It came as a shock, even though it had been expected for some time. The mighty three term Premier had been felled — mostly by his own missteps, but with an assist to former Social Credit Premier Bill Vanderzalm and his populist anti-HST movement.
Gordon Campbell has been a total piece of work in his time in office — he leaves in his immediate wake an HST referendum which will take place next year and a cancelled BC Liberal convention which was to take place in a few weeks.
Campbell was the first, fully committed neo-liberal Premier of B.C. As Rafe Mair and Corky Evans often point out, the Campbell government sold off the assets of the province to private interests for short-term gain. The Socreds nationalized BC Ferries, the NDP had brought in public auto insurance and the ALR. From run-of-river projects to BC Rail to BC Ferries to weakening the Agricultural Land Reserve, Campbell undid decades of responsible stewardship of public resources. The Liberals had very little sense of the value of public ownership during their tenure.
In 1996, after taking over the Liberal party a few years earlier, he was ill prepared for the move to the provincial stage where he was outmaneuvered by Glen Clark in one of the closest elections in B.C. history.
After the NDP scandals, he cruised to victory in 2001 with an overwhelming majority. It was a hard time to be a New Democrat in those days.
I represented the NDP in Vancouver-Point Grey in that election against Gordon Campbell. It was more performance art than campaigning back then due to the unpopularity of the NDP after 10 years in power.
I can remember one morning standing on the Burrard Street Bridge with election signs and getting fingered by SUV drivers. Just when you thought it couldn’t get worse, even cyclists who were riding over the bridge would finger us. At an all-candidates meeting put on by the high tech industry, I started getting booed even before I opened my mouth. Just being associated with the NDP had that kind of effect on people. The Liberals cruised to victory with a 77-2 majority and did not even recognize the NDP as the official opposition which was widely viewed as an arrogant move. One of many in that divisive and charged first term.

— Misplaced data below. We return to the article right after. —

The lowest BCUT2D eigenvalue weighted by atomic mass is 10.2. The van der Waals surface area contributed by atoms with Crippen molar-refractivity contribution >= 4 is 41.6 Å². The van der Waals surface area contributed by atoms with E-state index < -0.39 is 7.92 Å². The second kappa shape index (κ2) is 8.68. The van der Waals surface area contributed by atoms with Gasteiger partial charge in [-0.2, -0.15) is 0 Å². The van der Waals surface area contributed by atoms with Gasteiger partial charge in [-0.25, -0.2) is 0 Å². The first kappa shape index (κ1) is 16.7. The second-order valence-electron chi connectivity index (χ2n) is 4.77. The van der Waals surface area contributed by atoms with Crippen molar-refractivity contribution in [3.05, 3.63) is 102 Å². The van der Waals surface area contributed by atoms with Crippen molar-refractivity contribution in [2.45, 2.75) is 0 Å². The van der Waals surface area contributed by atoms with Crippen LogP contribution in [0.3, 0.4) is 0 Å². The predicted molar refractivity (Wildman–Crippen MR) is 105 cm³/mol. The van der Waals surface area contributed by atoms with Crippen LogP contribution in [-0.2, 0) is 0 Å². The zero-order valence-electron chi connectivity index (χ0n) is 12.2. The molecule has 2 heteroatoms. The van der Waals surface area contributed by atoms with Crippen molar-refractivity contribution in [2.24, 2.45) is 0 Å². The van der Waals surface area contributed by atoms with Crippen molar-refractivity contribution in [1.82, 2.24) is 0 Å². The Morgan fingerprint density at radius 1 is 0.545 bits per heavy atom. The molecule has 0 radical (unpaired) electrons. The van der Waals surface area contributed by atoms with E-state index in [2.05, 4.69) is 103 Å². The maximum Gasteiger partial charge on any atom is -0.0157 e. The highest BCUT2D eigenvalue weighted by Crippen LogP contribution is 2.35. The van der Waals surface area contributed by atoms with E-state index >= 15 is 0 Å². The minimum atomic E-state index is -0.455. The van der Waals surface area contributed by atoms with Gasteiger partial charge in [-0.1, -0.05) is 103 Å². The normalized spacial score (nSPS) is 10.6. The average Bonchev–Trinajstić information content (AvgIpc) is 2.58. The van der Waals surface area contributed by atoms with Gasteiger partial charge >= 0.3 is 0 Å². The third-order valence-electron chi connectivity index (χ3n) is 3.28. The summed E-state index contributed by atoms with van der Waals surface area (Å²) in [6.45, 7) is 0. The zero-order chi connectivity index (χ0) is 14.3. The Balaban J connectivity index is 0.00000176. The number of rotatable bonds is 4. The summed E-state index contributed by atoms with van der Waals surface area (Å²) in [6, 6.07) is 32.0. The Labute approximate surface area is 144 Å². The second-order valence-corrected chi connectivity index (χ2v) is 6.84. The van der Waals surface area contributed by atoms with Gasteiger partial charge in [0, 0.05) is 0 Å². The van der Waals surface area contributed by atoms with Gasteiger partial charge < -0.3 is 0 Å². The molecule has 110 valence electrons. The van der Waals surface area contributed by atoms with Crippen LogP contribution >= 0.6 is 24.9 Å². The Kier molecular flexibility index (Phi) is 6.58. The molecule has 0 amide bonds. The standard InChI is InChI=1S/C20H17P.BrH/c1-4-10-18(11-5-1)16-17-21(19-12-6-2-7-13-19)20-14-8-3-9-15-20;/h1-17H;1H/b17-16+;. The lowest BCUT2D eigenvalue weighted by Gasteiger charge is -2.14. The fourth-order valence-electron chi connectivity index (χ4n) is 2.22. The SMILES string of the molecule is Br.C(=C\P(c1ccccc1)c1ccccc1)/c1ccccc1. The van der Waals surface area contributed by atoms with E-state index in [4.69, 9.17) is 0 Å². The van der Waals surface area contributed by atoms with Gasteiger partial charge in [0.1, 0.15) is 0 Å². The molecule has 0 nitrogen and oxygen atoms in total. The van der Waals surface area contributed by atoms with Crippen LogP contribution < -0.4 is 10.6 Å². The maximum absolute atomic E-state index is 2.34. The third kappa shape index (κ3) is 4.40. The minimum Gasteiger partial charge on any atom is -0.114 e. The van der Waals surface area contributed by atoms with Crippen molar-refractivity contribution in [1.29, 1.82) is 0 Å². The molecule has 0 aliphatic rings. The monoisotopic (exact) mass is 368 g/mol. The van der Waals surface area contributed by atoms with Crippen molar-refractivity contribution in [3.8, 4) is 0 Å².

How times have changed for the BC Liberals. Campbell was at a record low of 9% before his resignation — lower than Brian Mulroney, Bill Vanderzalm, George W. Bush and Richard Nixon at their lowest political ebb.
Campbell’s economic record is particularly appalling. While he cut taxes substantially and worked to create a tax friendly environment for business, every social indicator in the province headed in the other direction. Lowest minimum wage in Canada that didn’t increase once during his entire tenure. The highest child poverty rates in the country for seven years in a row. The highest seniors poverty rate in the country. Homelessness more than doubled during the tenure of the BC government. Students have faced increased tuition fees and record student debt loads. A referendum on aboriginal land claims that was terribly divisive.
As former NDP cabinet minister Bob Williams has noted, Campbell didn’t understand the difference between spending and investing. The Trade and Convention Centre was wildly overbudget. The sheer arrogance of approving a new roof for BC Place at a cost of $600 million during the biggest economic collapse since the Great Depression showcased a profound disregard for basic economic principles.
He was a developers Mayor and a developers Premier. Certain sectors benefited disproportionately. He also worked in private with his small cadre of trusted advisors and did his policy work on the fly. He expanded gaming whiling taking a sledgehammer to the arts.
The investments that needed to happen in the age of climate change did not meet the gravity of the times. The investments in public transit, particularly in Metro Vancouver where three rapid transit lines are needed (Evergreen, UBC and Surrey), there was very little movement. The 2010 Olympics distorted regional decision-making and investment decisions for many years. He leaves behind a legacy of a deeply divided province and a diminished civil society, not the ‘golden decade’ that the Liberals attemped to brand through political communications.
Goodbye, Mr. Campbell — and take your red mittens with you.